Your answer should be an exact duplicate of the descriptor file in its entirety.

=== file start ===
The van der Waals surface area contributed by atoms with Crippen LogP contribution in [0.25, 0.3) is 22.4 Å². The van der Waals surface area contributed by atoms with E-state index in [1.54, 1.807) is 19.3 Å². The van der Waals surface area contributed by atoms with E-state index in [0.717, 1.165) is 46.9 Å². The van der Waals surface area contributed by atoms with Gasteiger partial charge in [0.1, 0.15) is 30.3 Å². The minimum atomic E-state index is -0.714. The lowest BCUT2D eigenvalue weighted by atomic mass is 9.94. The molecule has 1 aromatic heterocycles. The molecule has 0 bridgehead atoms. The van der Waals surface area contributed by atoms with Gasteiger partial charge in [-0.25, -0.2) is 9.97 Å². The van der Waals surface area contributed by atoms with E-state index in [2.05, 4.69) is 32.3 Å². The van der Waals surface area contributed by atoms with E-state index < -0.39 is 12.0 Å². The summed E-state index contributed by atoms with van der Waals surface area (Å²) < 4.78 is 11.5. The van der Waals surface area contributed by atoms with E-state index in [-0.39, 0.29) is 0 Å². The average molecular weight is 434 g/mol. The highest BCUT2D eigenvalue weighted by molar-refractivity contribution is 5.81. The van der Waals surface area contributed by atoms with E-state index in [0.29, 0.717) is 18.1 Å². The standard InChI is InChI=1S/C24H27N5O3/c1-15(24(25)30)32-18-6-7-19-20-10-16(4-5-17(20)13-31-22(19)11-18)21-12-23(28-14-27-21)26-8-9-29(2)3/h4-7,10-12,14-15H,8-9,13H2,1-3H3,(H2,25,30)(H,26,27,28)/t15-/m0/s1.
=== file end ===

The van der Waals surface area contributed by atoms with Crippen LogP contribution in [0.25, 0.3) is 22.4 Å². The van der Waals surface area contributed by atoms with E-state index in [1.54, 1.807) is 19.3 Å². The van der Waals surface area contributed by atoms with E-state index in [0.717, 1.165) is 46.9 Å². The van der Waals surface area contributed by atoms with Gasteiger partial charge in [0.1, 0.15) is 30.3 Å². The minimum atomic E-state index is -0.714. The lowest BCUT2D eigenvalue weighted by atomic mass is 9.94. The molecule has 1 aromatic heterocycles. The molecule has 0 bridgehead atoms. The van der Waals surface area contributed by atoms with Gasteiger partial charge in [-0.25, -0.2) is 9.97 Å². The van der Waals surface area contributed by atoms with E-state index in [2.05, 4.69) is 32.3 Å². The van der Waals surface area contributed by atoms with E-state index < -0.39 is 12.0 Å². The summed E-state index contributed by atoms with van der Waals surface area (Å²) < 4.78 is 11.5. The van der Waals surface area contributed by atoms with E-state index in [-0.39, 0.29) is 0 Å². The average molecular weight is 434 g/mol. The highest BCUT2D eigenvalue weighted by molar-refractivity contribution is 5.81. The van der Waals surface area contributed by atoms with E-state index in [0.29, 0.717) is 18.1 Å². The standard InChI is InChI=1S/C24H27N5O3/c1-15(24(25)30)32-18-6-7-19-20-10-16(4-5-17(20)13-31-22(19)11-18)21-12-23(28-14-27-21)26-8-9-29(2)3/h4-7,10-12,14-15H,8-9,13H2,1-3H3,(H2,25,30)(H,26,27,28)/t15-/m0/s1.